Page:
What better way to use up the "brief crack of light between two eternities of darkness" you won in the cosmic lottery than by frittering it away on assembling a 500-piece jigsaw puzzle of Baby Yoda, better known to Star Track purists as "The Child?" Read the rest
Katrina Onstad, author of a new book called The Weekend Effect: The Life-Changing Benefits of Taking Time Off and Challenging the Cult of Overwork says people usually feel better after a weekend of engaging in engaging social activities instead of binge-watching TV, loafing, and drinking.
Serious leisure activities provide deeper fulfillment, and—to invoke a fuzzy ’70s word—“self-actualization.” Self-actualization is the pinnacle of human development, according to humanist psychologist Abraham Maslow, who describes it as “the desire to become more and more what one is, to become everything that one is capable of becoming.” In other words, getting self-actualized is the whole point of life, and passive, hedonistic leisure (fun and occasionally necessary as it might be) won’t get you there.
Instead, the weekend goal should be “eudaimonic” happiness, which is a sense of well-being that arises from meaningful, challenging activities that cause you to grow as a person. This means spending the weekend on serious leisure activities that require the regular refinement of skills: your barbershop-quartet singing, your stamp collecting, or slightly less dorky, but still equally in-depth, projects. You pursue serious leisure with the earnest tenor of a professional, even if the pursuit is amateur.
Thinking about my own weekends, I like ones that include loafing *and* social stuff. My ideal weekend would include reading for a few hours, learning Japanese for an hour, meeting with my amateur magic club for a couple of hours, having a fun date night with Carla (dinner and a movie), watching a couple of episodes of a show we like, taking a long hike with Carla (and one of my daughters if they are around) in the Hollywood Hills, making meals that require lots of chopping and prep, sketching with my daughters, and fixing something broken around the house (especially if it requires me to design a 3D model and make something on my 3D printer). Read the rest
Photographer Harry Israelson has a long-running series of photo essays called For Pleasure. For a recent set, he headed to beautiful Covina, California for a Renaissance Faire. Pictured: Ye Olde ATM. Read the rest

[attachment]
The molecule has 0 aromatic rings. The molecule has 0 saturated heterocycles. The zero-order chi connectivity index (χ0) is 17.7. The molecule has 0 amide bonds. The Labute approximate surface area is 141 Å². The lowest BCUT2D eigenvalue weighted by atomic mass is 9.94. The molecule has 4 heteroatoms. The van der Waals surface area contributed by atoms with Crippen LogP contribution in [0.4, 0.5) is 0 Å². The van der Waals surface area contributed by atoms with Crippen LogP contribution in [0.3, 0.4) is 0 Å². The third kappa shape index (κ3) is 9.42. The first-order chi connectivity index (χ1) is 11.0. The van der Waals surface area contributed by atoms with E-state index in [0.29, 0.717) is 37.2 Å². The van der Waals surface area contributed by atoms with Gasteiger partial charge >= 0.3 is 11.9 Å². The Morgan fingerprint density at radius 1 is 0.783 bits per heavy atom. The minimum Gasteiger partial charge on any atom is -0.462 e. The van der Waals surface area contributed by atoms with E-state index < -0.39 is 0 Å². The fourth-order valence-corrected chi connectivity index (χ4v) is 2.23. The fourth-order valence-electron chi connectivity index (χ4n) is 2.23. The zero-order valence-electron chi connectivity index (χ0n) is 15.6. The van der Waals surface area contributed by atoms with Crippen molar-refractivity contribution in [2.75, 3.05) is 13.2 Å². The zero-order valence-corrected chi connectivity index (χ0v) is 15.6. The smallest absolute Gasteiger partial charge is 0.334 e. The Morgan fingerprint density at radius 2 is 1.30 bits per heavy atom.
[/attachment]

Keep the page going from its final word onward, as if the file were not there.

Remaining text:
On The Disney Blog, John Frost describes the upcoming rule-tightening for FastPasses in Walt Disney World. FastPass is a ride reservation system: park visitors visit a ride, feed their entry ticket to a kiosk, and it spits out a coupon that can be redeemed later in the day for admission via a shorter queue. Until now, FastPass expiry times were not enforced (that is, the pass might say it was good for 3-4PM, but you could use it any time after 3), which led people like me to collect FastPasses all morning (you can get one every hour or so) when the lines were short, and then use them all in a bunch in the afternoon when the lines got longer.
Frost says the rule change is a precursor to a much more dramatic change, a FastPass replacement (?) called xPass, which allows visitors to reserve their ride-times far in advance, over the Web, simultaneous with their other bookings -- dining, hotel, etc. This feels like it would suck a lot of spontaneity out of Disney World visits, though for certain very slow-loading/long-queueing rides, it would be nice to guarantee a ride in advance.
Meanwhile, Frost has some excellent suggestions for ways to fine-tune the new FastPass system:
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Here are a few tweaks I would like Disney to do to improve the FastPass system a bit.
* More surprise fastpasses. Standby queue dropping below 15 minutes? Send a digital fastpass to guests on their mobile phones.
* Shorten the wait time required to get an additional fast pass later in the day.
* Let guests pick their return window.